Thursday, March 26, 2009

A Process for Virtual Collaborative Design

Based on the inputs described in my last post, here is a possible model for a Virtual Collaboration Process.

1. Assemble a Core Team
Instead of gathering 50 or 100 or more participants for a multi-day session, we will start by assembling a Core Team of decision-makers. This might be 10-20 people, and should include some diversity.

2. Define Objectives and Outputs
The Core Team will work with us to define their objectives for this collaborative process and the output they want to receive at the end of the project. We will also define with this group the diverse perspectives that we want to explore through this process (stakeholders, time frames, models of solutions, etc.)

3. Distributed Model-Building
The Core Team will then distribute model-building assignments to small teams and individuals throughout the organization (and beyond). These teams will be asked to spend a small amount of time to build a model, document their work and send their outputs (models) back to the Core Team. This activity could be assigned to existing project teams or other groups. They could be asked by top management to spend an hour on this task during a regularly-scheduled meeting. We can engage a very large population with very little disruption to normal operations.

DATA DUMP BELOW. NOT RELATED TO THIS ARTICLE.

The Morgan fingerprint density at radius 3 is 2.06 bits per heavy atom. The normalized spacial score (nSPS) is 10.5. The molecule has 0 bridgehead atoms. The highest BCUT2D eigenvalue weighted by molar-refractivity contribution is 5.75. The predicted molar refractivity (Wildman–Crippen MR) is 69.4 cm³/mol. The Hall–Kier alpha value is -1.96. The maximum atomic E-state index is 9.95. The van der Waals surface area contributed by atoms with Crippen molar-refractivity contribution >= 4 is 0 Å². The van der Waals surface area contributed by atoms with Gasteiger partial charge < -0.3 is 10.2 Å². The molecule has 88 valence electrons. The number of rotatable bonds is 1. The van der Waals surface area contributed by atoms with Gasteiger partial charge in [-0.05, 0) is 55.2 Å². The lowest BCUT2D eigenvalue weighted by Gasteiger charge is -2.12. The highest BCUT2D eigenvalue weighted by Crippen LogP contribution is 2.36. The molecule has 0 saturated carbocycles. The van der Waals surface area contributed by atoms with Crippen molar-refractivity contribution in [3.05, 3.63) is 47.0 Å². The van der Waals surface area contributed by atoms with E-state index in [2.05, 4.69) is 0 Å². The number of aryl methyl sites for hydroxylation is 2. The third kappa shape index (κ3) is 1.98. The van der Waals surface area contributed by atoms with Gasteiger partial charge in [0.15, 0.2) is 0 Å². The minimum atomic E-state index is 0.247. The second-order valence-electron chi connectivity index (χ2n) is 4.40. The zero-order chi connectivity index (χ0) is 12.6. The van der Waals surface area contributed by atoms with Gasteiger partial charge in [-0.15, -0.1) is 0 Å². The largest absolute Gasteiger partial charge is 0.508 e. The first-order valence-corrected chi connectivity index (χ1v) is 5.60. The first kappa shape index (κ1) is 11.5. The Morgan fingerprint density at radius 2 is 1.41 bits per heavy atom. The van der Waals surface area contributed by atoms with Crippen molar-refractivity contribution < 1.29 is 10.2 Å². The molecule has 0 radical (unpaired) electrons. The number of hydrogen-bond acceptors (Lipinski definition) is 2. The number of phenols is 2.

4. Processing the Models
The Core Team will then have to explore the models that have been created and use them in some way. The Core team would then send out the next round of assignments to the same or different teams throughout the organization. The outputs from these teams is again returned to the Core Team for processing.
This process can engage a huge population, but the primary transformation, insights and decision-making will happen in the Core Team. They are the only group that sees all of the divergent models being created. They are the only group exploring the ramifications of these different models. The Core Team will need to get together periodically during this process, but much of their work can be handled remotely as well. This will significantly decrease the client's cost for travel, lodging, etc. compared to large face-to-face meetings while at the same time increasing the breadth of participation and the depth of the exploration of divergent perspectives.

This process looks very different than a traditional face-to-face collaborative experience. But it uses the same core principles to achieve superior results through different tools and methods.

Here is a short video explaining the whole process:

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